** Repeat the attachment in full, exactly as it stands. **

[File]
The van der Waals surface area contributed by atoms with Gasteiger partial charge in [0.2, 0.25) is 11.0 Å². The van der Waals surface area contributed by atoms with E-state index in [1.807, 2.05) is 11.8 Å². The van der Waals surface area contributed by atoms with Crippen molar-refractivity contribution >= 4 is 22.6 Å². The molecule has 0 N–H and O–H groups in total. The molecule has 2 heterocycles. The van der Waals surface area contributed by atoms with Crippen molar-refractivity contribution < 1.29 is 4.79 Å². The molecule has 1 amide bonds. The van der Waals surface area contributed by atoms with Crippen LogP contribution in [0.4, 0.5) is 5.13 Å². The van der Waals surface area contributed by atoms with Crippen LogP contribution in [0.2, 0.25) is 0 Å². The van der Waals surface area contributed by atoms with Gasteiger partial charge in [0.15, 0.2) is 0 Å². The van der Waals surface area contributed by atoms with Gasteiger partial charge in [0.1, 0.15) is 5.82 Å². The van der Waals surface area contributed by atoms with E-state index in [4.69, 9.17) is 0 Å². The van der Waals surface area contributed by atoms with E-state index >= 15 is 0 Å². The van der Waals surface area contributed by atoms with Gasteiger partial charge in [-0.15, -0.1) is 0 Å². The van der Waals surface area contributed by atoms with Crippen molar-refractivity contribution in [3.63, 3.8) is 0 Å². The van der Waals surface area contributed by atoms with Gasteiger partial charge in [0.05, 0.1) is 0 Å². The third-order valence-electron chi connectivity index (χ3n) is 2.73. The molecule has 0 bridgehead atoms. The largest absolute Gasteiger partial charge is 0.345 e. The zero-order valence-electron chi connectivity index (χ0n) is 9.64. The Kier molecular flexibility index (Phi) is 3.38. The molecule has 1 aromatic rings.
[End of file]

The van der Waals surface area contributed by atoms with Gasteiger partial charge in [0.2, 0.25) is 11.0 Å². The van der Waals surface area contributed by atoms with E-state index in [1.807, 2.05) is 11.8 Å². The van der Waals surface area contributed by atoms with Crippen molar-refractivity contribution >= 4 is 22.6 Å². The molecule has 0 N–H and O–H groups in total. The molecule has 2 heterocycles. The van der Waals surface area contributed by atoms with Crippen molar-refractivity contribution < 1.29 is 4.79 Å². The molecule has 1 amide bonds. The van der Waals surface area contributed by atoms with Crippen LogP contribution in [0.4, 0.5) is 5.13 Å². The van der Waals surface area contributed by atoms with Crippen LogP contribution in [0.2, 0.25) is 0 Å². The van der Waals surface area contributed by atoms with Gasteiger partial charge in [0.15, 0.2) is 0 Å². The van der Waals surface area contributed by atoms with Gasteiger partial charge in [0.1, 0.15) is 5.82 Å². The van der Waals surface area contributed by atoms with E-state index in [4.69, 9.17) is 0 Å². The van der Waals surface area contributed by atoms with E-state index >= 15 is 0 Å². The van der Waals surface area contributed by atoms with Gasteiger partial charge in [-0.15, -0.1) is 0 Å². The van der Waals surface area contributed by atoms with Crippen molar-refractivity contribution in [3.63, 3.8) is 0 Å². The van der Waals surface area contributed by atoms with Gasteiger partial charge in [0.05, 0.1) is 0 Å². The third-order valence-electron chi connectivity index (χ3n) is 2.73. The molecule has 0 bridgehead atoms. The largest absolute Gasteiger partial charge is 0.345 e. The zero-order valence-electron chi connectivity index (χ0n) is 9.64. The Kier molecular flexibility index (Phi) is 3.38. The molecule has 1 aromatic rings.